All you have to do is ask

Earlier today, I stopped by the school where my teaches and my three kids attend. When I saw my wife she asked me to take a fund-raising form to my son and tell him that he needed to find teachers to sponsor him if he wanted to participate in a jump-rope event.

When I found my son, he initially said it was too late because today was the deadline. Then his teacher said he could still turn in the form tomorrow. My son took the form and said he’d try to find sponsors after he finished his homework.

Less than three hours later, my son came into my wife’s room and told her he’d raised nearly $50. My wife looked at him and said, “See. All you had to do was ask.”

That statement can also apply to life and business.

I run my network marketing business in a very non-pushy way. As a matter of fact, I use a system that’s designed to be non-threatening. It’s built around the principle that if you help everybody you can, those that are supposed to join you in business will.

That’s where my wife’s statement comes in for me. All I have to do is ask people if they need help. And when do, I help them.

Whatever business you’re in, I expect there comes a time when all you have to do is ask.

Steve DeVane

Hit the brakes and find success

The other day, I was driving my wife’s van (my car’s in the shop but that’s another story) when an indicator light on the dash told me that a brake light was out.

A day or two later I went to an auto parts store and got a replacement lamp. How hard can it be to change a brake light, I thought to myself.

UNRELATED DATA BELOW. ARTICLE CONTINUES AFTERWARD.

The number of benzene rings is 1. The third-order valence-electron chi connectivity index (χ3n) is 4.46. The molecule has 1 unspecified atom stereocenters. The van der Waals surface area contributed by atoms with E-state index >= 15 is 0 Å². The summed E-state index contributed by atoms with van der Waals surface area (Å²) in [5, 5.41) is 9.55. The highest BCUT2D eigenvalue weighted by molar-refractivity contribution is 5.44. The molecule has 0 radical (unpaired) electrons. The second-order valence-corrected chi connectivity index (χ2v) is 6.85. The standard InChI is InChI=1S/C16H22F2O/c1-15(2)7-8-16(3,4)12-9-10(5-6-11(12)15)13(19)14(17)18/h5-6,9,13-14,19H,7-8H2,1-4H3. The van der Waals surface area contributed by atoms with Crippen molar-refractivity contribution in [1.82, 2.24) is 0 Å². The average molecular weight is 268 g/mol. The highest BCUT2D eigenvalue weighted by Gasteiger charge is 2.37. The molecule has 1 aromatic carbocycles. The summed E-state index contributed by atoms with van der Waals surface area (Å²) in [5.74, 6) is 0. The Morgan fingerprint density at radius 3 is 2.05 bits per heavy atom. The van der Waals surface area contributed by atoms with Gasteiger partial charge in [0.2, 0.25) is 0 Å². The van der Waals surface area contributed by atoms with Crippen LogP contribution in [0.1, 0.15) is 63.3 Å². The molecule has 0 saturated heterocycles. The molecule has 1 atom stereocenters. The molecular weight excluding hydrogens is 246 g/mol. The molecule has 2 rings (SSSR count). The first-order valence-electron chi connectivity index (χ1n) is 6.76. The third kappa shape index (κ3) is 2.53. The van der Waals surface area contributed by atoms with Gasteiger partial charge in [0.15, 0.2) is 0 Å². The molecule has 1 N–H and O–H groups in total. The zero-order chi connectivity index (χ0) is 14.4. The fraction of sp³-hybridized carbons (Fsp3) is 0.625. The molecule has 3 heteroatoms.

When I finally got a chance to make the change, it was a freezing cold morning. I got out the manual and tried to follow along. I made it through the first few steps easily.

Then I got to the step that said to remove the lamp assembly by sliding it backwards.

Sounds simple.

Didn’t work.

I tried to slide the assembly out. It wouldn’t budge.

Tried again and again. Nothing.

I tried until my fingers were numb. Finally had to give up and leave for work.

Later that afternoon, when it warmed up, I tried again. Still couldn’t get it to move.

Finally, I thought to look at the other lamp assembly on the other side. I could tell that it had been removed before. I took it apart and, with some effort, determined that when I pulled it a certain way a tab was released that was holding it in place. Then I went back to other side and was able to pull it out rather easily.

Later, it occurred to me how life and business is like that. Many times, we struggle and struggle as we seek success. Eventually, we figure out the importance of learning from people who are already successful.

Next time, you’re having a tough time, stop struggling long enough to find a person or group who have previously done what you’re trying to do. Better yet, find a tested, proven system.

Steve DeVane

Learning leadership by following first

Have you ever wondered what makes a good leader?

Sometimes you see someone who has a certain way of speaking, of acting, of living that leads you to describe the person as a “born leader.” Turns out that description is probably not accurate.

Most great leaders were once great followers. If you want to be a good leader become a good follower.

That’s why it’s so valuable to have a mentor. That importance applies to all areas of life, but it takes on greater meaning in network marketing.

In MLM, there are dozens, if not hundreds, of so-called “systems” competing for your attention. Each claims to be the best way to market your opportunity.